As the air-cooled 911 prepared to give way to the water-cooled 996-generation, Porsche Exclusive was tasked with developing an even more performance-oriented and luxurious version of the vaunted Turbo. This very limited series of ultra-high-performance coupes, designated the 911 Turbo S, would deliver a delicious combination of speed and luxury. It was the apex of Porsche Turbo street car development on the air-cooled 993 platform. Porsche Exclusive produced just 345 examples over two years. Of that total, 183 were built for US market.
These power-packed coupes were fitted with 3.6-liter flat-six engines with the X50 power package, which developed a thundering 430 horsepower at 6,250 rpm and 423 lb-ft of torque at 4,500 rpm. These light-alloy engines boasted a pair of larger K24 turbochargers which boosted mid-range and top speed performance, and included a large intercooler nestled under the engine cover. An additional oil cooler was fitted to better manage the increased underhood heat. An upgraded Bosch Motronic engine management system kept fuel and spark under precise control.
The Turbo S sent its immense power to the road through a six-speed manual transaxle with limited-slip and then to a sophisticated all-wheel-drive system first developed for the incredible 959 of the mid-1980s, with the all-wheel-drive configuration providing incredible grip and acceleration.
The Turbo S added an Aerokit II bi-plane rear wing, enlarged from that of the earlier 964 Turbo S. Also included were new front air intake ducting that replaced the integrated fog lamps, special air inlets (similar to the 959) on the rear quarters, a new exhaust system with quadruple tips, and Litronic headlamps. Model-specific badging was added at several points both inside and outside the car. Porsche’s “Turbo-twist” five-spoke light-alloy wheels, sized 8 x 18 and 10 x 18 inches, were finished in a special “metal gloss effect” paint from Cetelon, available exclusively on the Turbo S model. Behind the special wheels lurked large 12.6 inch power-assisted, ventilated, and cross-drilled multi-piston disc brakes with yellow calipers that delivered impressive stopping power. The Turbo S was capable of 0-60 mph sprints of barely four seconds. The standing quarter mile flashed past in about 12 seconds, and given room to run, the Turbo S could see a maximum of nearly 185 mph. Yet this was not a bone-shaking, full-on racing car. This most-developed, force-fed 911 was lavishly trimmed and well-equipped.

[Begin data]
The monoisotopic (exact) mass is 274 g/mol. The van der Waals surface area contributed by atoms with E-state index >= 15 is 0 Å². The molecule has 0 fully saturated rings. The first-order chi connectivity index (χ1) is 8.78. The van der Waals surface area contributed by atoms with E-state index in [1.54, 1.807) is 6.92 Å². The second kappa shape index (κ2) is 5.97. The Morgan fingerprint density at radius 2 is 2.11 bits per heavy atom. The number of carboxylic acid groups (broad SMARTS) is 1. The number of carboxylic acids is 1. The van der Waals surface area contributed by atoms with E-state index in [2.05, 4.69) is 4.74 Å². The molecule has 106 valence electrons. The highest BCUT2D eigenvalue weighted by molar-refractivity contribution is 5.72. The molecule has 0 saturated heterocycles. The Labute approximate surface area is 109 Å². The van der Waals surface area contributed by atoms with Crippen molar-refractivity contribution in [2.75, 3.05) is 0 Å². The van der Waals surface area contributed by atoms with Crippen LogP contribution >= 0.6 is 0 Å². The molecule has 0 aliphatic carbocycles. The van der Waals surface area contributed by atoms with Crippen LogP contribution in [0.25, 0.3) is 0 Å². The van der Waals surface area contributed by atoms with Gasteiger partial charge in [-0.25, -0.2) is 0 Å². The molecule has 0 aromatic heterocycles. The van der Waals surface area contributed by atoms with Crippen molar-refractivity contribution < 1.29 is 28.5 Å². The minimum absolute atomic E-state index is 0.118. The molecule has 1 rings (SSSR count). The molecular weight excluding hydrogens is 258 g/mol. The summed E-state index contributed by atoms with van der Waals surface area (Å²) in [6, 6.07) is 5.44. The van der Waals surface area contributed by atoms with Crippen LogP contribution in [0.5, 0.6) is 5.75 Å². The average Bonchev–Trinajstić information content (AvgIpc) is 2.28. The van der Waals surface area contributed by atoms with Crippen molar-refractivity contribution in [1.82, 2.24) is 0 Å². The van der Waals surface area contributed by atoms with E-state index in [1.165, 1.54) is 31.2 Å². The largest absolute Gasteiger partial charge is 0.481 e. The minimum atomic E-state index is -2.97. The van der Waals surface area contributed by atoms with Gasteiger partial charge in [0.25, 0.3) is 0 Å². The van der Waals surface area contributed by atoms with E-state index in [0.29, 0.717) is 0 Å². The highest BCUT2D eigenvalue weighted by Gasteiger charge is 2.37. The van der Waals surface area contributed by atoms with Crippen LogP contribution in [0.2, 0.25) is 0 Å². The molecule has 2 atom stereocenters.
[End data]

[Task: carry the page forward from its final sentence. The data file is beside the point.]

The example offered here was completed at the Stuttgart works on 9 April 1997 and delivered new to a California enthusiast who specified the exterior in desirable and sporting Metallic Black. According to the three-page factory specification sheet, a copy of which is included, this Turbo S was likely built to order, fitted with a long list of individual convenience, performance, and trim items, Power-assisted and automatic items abound: steering, brakes, seats, sunroof, windows, exterior mirrors, cruise control, climate control with air conditioning, a security system, and the list goes on.
Opening the door, the driver enters a full leather interior that includes fully adjustable and heated front bucket seats with the Porsche crest embossed on the headrests. There is thick carpeting underfoot and on the back of the folding rear seats, plus tinted glass, an onboard computer, a multi-speaker entertainment system with a remote CR-210 CD player, and a rear window wiper. The thick steering wheel is leather-wrapped, and nearly every switch and control is leather-trimmed. There is a full set of silver-faced instruments that offer a nice color contrast. A polished metal gearshift knob and parking-brake grip bearing the Porsche name as well as pedals with aluminum trim round out the sporting interior specification.
Carbon fiber adorns the lower dashboard and surrounds the gauges, covers the doorsills and the center console, door panels, and door pulls — a remarkable interior trim material for 1998. The VDO tachometer is red-lined at 6,600 rpm and the speedometer, with a maximum readout of 200 miles per hour, reveals this car’s potential. Opening the front trunk reveals a transverse carbon fiber strut brace and the remote CD changer, while behind the carpeting rests a 75 liter fuel tank. Under the floor carpet there is a collapsible Vredestein spare tire and wheel, tool roll, jack, and emergency air compressor in its case. This Turbo S retains its original Owner’s Manual and other documents in a black leather portfolio.
Under current ownership since 2018, this Turbo S appears to have been well-maintained and treated with the respect and reverence it deserves. It last changed hands in 2018, at which time the odometer displayed 19,426 original miles. The consignor, a noted collector, has added relatively few miles since his purchase. At cataloging, the odometer reads 20,322 miles. In August of 2021 the car was delivered to SST Auto in Danbury, Connecticut for a major servicing. That work order, which is included, entailed fresh fluids, a full brake service, and a set of new 18-inch Michelin PS2 tires.
The 911 Turbo S coupe as created by Porsche Exclusive delivered brilliant performance in a highly civilized package; it was subtle enough to be driven quietly on a daily basis, but capable of mind-bending acceleration and road-holding on demand. In the past 25 years the limited production Turbo S has become one of the most collectible variants of Porsche’s final air-cooled model and with prodigious power, styling cues all its own, classic 911 good-looks, and in the case of this example, low miles and recent servicing, it looks to remain so. For the Porsche purist, there may be no more sought-after model.
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